Tokaji Cream Cake from the Bakehouse

Excerpt from Ari’s Top 5 enews

A modern pairing of traditional Hungarian sweet wine and pastry

One of the richest, creamiest, lightest, and most unusual of the many great Hungarian baked goods we’ve worked on over the last 10 or 12 years at the Bakehouse. The Tokaji Cream Cake—i.e. Cream Cake in the style of Tokai—has quietly been one of co-managing partner Amy Emberling’s favorites for years now. The recipe for the Tokaji (pronounced “toe-kai”) cream cake came to us from our friends at Auguszt, one of the oldest and best-known bakeries in Budapest—it opened for the first time in 1870 and is now in its fifth generation. It pulls together two of Hungary’s most prominent culinary contributions—pastry-making and wine. While the recipe is relatively recent for the family, it really could have been on special all the way back in the 1870s.

If you don’t already know it, Tokaji Aszú is an elegant sweet white wine from the Tokaj region of Hungary. The oldest official wine-producing district in Europe, Tokai today lies partly in Hungary and partly in Slovakia. The region, once part of the Hungarian Empire, was divided in June of 1920 with the Treaty of Trianon—in the post-WWI treaty the Kingdom of Hungary was cut down to less than one-third of its former size, its military was restricted in numbers, and it lost access to the sea. Many ethnic Hungarians in the newly created Austria, Czechoslovakia, Yugoslavia, and Romania continued to identify with Hungary and all this has remained a national point of resentment for many to this day. Grape growing and winemaking in the area go back to Roman times, around 300 A.D. The wine is made from grapes that have been infected with the mold botrytis cinerea—it’s a fungus that gets on the grapes, shrivels them, and condenses the sugars into something really special. It’s the same sort of “noble rot” that makes other classic sweet wines of this sort so special—think German Spatlese Riesling, French Sauterne, or Tuscan Vin Santo (all of which, I think, would pair well with a Manchester!).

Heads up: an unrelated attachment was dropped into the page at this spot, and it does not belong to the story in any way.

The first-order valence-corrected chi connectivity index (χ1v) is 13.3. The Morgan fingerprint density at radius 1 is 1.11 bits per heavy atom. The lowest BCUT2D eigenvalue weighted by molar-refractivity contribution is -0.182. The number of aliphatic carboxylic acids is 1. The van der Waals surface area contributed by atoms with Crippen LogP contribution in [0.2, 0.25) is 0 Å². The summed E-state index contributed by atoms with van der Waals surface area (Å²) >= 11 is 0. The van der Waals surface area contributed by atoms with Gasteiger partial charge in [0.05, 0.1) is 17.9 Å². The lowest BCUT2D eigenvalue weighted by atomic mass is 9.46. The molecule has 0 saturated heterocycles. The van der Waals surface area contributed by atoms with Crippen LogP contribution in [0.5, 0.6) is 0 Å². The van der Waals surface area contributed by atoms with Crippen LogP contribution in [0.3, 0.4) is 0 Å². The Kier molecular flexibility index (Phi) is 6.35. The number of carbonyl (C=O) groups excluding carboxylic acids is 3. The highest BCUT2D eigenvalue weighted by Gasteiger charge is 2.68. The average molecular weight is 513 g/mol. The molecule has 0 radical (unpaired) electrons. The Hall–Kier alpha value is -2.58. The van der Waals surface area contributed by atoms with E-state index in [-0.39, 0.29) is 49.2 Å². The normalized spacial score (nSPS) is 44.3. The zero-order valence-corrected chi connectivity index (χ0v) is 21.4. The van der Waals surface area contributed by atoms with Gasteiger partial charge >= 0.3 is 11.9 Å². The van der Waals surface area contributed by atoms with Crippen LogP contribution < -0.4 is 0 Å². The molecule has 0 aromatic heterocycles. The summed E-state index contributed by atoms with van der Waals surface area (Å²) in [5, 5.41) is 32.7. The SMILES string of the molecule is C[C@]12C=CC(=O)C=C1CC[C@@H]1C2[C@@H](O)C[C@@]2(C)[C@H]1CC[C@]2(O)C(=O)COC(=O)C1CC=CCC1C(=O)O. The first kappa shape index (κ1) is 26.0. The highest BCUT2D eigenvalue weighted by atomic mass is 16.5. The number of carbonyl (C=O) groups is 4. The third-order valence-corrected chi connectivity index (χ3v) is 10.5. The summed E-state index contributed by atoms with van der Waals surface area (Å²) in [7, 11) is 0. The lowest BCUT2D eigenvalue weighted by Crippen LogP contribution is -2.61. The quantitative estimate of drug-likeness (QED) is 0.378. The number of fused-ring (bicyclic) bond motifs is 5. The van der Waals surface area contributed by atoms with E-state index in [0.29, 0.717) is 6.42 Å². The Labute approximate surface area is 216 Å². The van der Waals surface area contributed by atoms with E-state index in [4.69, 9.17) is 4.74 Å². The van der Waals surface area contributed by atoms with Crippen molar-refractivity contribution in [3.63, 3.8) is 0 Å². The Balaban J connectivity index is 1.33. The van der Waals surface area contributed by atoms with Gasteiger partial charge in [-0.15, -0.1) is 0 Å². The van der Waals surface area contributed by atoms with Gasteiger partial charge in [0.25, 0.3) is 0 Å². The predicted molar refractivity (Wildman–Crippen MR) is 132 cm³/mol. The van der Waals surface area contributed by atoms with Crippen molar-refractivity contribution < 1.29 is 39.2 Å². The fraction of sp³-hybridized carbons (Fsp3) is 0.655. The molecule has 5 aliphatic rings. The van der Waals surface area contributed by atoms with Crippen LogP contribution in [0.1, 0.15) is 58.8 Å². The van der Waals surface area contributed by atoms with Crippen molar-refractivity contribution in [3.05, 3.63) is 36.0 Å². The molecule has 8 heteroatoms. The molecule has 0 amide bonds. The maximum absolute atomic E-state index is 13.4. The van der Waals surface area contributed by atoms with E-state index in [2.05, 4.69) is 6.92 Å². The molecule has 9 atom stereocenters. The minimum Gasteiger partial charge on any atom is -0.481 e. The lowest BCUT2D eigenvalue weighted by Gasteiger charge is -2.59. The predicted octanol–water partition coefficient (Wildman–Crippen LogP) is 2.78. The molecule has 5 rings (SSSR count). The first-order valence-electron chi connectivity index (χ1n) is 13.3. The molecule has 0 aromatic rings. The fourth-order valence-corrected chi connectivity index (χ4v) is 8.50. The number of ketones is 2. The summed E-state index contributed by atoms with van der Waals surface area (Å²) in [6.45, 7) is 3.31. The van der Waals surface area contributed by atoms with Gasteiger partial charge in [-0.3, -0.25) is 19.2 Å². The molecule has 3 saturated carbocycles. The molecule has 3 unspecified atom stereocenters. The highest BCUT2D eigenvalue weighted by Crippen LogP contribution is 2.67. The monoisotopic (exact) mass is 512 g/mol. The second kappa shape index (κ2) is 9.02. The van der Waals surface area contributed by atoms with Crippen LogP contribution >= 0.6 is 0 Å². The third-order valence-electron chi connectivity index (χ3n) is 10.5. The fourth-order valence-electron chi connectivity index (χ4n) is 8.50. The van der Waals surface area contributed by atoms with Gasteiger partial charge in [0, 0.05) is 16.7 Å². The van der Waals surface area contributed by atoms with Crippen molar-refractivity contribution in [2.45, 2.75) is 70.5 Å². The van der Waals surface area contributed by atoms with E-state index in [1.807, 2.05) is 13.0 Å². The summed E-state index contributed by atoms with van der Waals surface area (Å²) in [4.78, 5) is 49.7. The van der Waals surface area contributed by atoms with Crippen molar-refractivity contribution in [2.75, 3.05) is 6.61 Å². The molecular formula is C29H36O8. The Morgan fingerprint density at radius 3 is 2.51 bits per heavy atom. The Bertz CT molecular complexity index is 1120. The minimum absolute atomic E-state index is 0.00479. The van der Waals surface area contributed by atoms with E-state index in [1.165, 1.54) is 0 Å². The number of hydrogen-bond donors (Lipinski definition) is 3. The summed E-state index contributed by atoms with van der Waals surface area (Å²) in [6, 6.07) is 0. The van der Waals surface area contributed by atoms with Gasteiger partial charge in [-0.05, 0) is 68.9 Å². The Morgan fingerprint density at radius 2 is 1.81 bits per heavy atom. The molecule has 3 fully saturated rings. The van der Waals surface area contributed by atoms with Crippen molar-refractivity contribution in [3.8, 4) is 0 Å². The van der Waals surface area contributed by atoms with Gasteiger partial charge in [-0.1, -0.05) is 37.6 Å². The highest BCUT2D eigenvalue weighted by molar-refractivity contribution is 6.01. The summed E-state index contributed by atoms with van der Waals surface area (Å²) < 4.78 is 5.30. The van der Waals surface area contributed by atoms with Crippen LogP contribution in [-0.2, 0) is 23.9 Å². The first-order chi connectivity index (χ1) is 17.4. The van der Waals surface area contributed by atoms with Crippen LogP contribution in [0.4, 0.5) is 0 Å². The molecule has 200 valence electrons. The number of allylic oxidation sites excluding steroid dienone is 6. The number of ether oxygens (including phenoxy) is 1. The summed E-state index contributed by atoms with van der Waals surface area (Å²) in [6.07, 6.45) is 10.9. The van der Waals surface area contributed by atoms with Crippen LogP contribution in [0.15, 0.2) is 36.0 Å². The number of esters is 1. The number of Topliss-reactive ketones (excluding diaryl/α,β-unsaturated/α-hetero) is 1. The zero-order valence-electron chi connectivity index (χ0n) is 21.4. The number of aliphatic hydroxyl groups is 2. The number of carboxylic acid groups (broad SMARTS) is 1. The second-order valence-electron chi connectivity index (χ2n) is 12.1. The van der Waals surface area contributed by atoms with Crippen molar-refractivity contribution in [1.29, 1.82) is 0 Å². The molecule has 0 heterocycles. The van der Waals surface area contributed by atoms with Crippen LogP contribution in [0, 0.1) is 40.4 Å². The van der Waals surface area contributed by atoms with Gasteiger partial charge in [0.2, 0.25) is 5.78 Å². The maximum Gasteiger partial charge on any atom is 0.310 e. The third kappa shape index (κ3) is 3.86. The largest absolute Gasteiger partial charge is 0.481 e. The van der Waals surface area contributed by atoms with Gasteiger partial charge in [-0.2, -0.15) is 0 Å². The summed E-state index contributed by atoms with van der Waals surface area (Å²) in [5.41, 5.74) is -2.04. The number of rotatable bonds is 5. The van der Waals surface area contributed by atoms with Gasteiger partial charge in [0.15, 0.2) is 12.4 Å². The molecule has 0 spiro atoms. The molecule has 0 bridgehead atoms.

The Bakehouse Tokaji Cream Cake is elegant, light, fresh, and pretty all at once. We make the cream filling with the Tokaji wine 5 Puttyonos Aszú, a little sugar, Guernsey whipping cream, and a touch of gelatin. We layer it with a very light vanilla chiffon cake and fresh raspberries. As a pastry lover might say in Hungary, Kérjük, élvezze! (Please enjoy!)